21, No. 6, Sept. 20, 2001
Commerce dean devastated
by loss of former students at NYU
By Mark Reutter, News Bureau Staff Writer
(217) 333-0568; firstname.lastname@example.org
by Bill Wiegand
personal loss Dean
Avijt Ghosh, who was a professor and administrator at the
Stern School of Business at New York University, knew a lot
of former students working at the World Trade Center when
it was attacked last week.
For Avijit Ghosh,
the dean of the UI College of Commerce and Business Administration,
the terrorist attack on the World Trade Center was personal and horrifying.
"This event has devastated me and my family," said Ghosh,
who was a professor and administrator at the Stern School of Business
at New York University for 21 years before becoming CBA dean last month.
Among the dead or missing were a number of his former students, many
of them working professionals who had enrolled in his strategy and marketing
classes in the evening MBA program. "I did know a lot of people
who worked at the WTC. Some were my students, and others were students
or alumni of NYU."
Like many faculty and staff members at the UI, he first heard about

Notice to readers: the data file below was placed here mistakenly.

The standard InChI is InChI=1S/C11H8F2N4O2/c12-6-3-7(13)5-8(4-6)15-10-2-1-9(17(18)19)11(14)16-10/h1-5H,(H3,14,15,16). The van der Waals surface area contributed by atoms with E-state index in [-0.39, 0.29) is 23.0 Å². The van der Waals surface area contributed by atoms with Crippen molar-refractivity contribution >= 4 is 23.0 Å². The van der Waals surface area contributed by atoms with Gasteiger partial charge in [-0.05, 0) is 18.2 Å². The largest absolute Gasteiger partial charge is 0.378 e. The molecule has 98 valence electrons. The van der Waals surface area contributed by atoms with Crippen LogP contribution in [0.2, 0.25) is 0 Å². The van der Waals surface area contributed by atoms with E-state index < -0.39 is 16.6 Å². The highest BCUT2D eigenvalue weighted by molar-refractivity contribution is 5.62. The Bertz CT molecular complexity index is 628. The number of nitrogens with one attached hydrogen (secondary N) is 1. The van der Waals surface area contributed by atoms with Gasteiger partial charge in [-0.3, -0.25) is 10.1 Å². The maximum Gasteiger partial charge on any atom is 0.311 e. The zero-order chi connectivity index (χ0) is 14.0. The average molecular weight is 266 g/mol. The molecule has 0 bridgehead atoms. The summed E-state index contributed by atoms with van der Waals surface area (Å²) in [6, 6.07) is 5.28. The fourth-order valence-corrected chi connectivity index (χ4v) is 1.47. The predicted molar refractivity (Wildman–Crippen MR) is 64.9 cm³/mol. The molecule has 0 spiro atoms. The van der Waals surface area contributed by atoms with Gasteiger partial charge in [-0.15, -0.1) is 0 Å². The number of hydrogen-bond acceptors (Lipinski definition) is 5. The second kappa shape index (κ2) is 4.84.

the attack while at work on campus. "I ran into a colleague who
asked me if I knew about the plane accident, which in the beginning
seemed to be a small plane that was flying low and accidentally hit
one of the towers."
Within a short time, e-mails began to flash across his screen from and
between friends, "and I realized that this was a much more momentous
event than a mere accident."
Ghosh moved to New York from the University of Iowa in 1980. He and
his family lived in Greenwich Village, and his eldest daughter attended
Stuyvesant High School, located six blocks north of the WTC. Her school
friends "were eyewitnesses to the entire set of events. They felt
the shock of the planes hitting the towers, and they saw people jumping
out of the windows before the towers collapsed." The 3,000 students
were evacuated safely, and the school was turned into a triage and food
Ghosh cited the unity events held on campus last week as important to
his family. "They helped to focus our thoughts and to reflect about
this tragedy in more constructive ways than pure emotion. Our thoughts
are with the families and friends of all, including NYU and UI alums
who have suffered as a result of this tragedy."